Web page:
Iwaki Shrine (岩木山神社)

I want to preface this post with how much I love shrines! 

They are definitely one of my favorite things about Japan. Looking back, when I first visited this country I would always get lost because 9 times out of 10 I would wander off to a nearby shrine. Actually, I couldn’t walk down a street without getting lost because there are shrines everywhere, even in places you wouldn’t expect to find them.  

Now that my deep rooted love for shrines has been established, let’s talk about Iwaki Shrine!! 

I have the greatest privilege of getting to drive past this shrine on my way to work everyday. I have seen this shrine (so far) in sunshine, fog, rain, snow, and with autumn foliage. This shrine is beautiful; no  matter when you decide to visit, it’s always worth seeing. (However, if you go in winter, please take your time driving up the icy and snowy roads).  

Iwaki-san Jinja is so beautiful (even if you are just catching a glimpse of it driving past it in your car). When it is sunny outside, and if there are no clouds in sight, the three peaks of Iwaki can be seen right through the torii at the foot of the mountain. And let me tell you, it is breathtaking. Honestly Mt. Fuji has nothing on Mt. Iwaki. (Sorry Fuji lovers but The Mt.Fuji of the Tsugaru region has my heart). The wooden torii are even impressive since they are able to survive the harsh snow and wind that Iwaki gets every year. It is said that this shrine was built about 1,200 years ago, and that these torii have survived the winter for about 400 years. That’s pretty impressive right? I can hardly survive Tsugaru winter and I’ve only been here for about a year.

My first visit to the shrine was on a Sunday morning. I was scared to drive to work the next day in fear that I wouldn’t be able to find my school. So I went on a mini adventure were I found my school, explored this shrine, and discovered just how sweet dake-kimi actually tastes.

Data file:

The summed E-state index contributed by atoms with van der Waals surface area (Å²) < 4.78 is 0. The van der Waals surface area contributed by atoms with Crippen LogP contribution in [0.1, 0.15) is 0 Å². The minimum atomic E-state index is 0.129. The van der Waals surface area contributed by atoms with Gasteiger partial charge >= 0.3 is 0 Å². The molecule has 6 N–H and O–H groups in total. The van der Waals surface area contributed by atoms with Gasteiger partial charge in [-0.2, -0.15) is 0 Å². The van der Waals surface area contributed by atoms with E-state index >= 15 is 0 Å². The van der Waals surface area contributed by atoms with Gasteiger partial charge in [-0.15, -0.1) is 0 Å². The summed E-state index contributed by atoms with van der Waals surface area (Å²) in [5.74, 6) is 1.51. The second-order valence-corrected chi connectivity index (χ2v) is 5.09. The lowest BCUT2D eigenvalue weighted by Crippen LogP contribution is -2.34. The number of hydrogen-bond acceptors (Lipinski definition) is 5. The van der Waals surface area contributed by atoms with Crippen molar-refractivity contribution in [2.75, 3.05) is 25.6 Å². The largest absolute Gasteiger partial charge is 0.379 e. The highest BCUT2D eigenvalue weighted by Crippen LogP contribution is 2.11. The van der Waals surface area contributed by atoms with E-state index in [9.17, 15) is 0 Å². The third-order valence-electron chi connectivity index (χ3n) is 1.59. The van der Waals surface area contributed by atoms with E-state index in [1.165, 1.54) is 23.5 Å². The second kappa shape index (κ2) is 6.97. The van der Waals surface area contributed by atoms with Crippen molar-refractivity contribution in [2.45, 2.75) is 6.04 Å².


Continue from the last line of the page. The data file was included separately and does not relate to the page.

During this visit I instantly fell in love with the shrine. (I know you’re probably thinking, “well duh you just said you literally love every shrine you see”, but just wait, there really is no comparison). 

The obaasan that stay at the front of the shrine selling apple ice cream. The vibrant green trees that make the red torii pop out at you. The sound of running water flowing down from the top of the mountain. All with the three peaks of Iwaki towering over you. It. Is. Stunning. 

If this first visit wasn’t enough, the next visit surely made me love this shrine even more. I went with my students for a festival that celebrates Iwaki (岩木山神社大祭) which prays for the safety of family members and an  abundant harvest. Seeing the end of お山参詣(oyamasankei) and my kids playing 登山囃子(tozanbayashi) at the base of Iwaki really did me in. The food stalls lined up and down the shrine looked super cool and honestly I just got lost in the moment. I think truthfully this was the exact moment that I knew I really was going to enjoy living in Hirosaki.

Those first two experiences were amazing but climbing the mountain really solidified my love. Iwakiyama-jinja is actually the starting point to climbing Iwaki on foot. (I think someone will talk about climbing Iwaki so I’ll leave that to them). What is amazing to me is that there is actually a small shrine at the top of Iwaki, and the two shrines are in fact related!! If you climb to the top of the mountain, go to the little shrine, then look directly down the two shrines should be perfectly in line with each other. That’s pretty cool right?! (I am really excited about this because 5min. ago I didn’t think they were related, so I asked my coworker sitting across from me if they are connected, and he excitedly explained that in fact 関係がある(they have a relation) so I am relaying that information to you now!!) It’s actually officially 岩木山神社奥宮 (a shrine located behind the main shrine, but dedicated to the same deity) 

And now hopefully you can see why I am absolutely in love with Iwaki Shrine. It really is a beautiful and marvelous place to get lost in.

2 thoughts on “Iwaki Shrine (岩木山神社)

Leave a Reply

Fill in your details below or click an icon to log in:

WordPress.com Logo

You are commenting using your WordPress.com account. Log Out /  Change )

Google photo

You are commenting using your Google account. Log Out /  Change )

Twitter picture

You are commenting using your Twitter account. Log Out /  Change )

Facebook photo

You are commenting using your Facebook account. Log Out /  Change )

Connecting to %s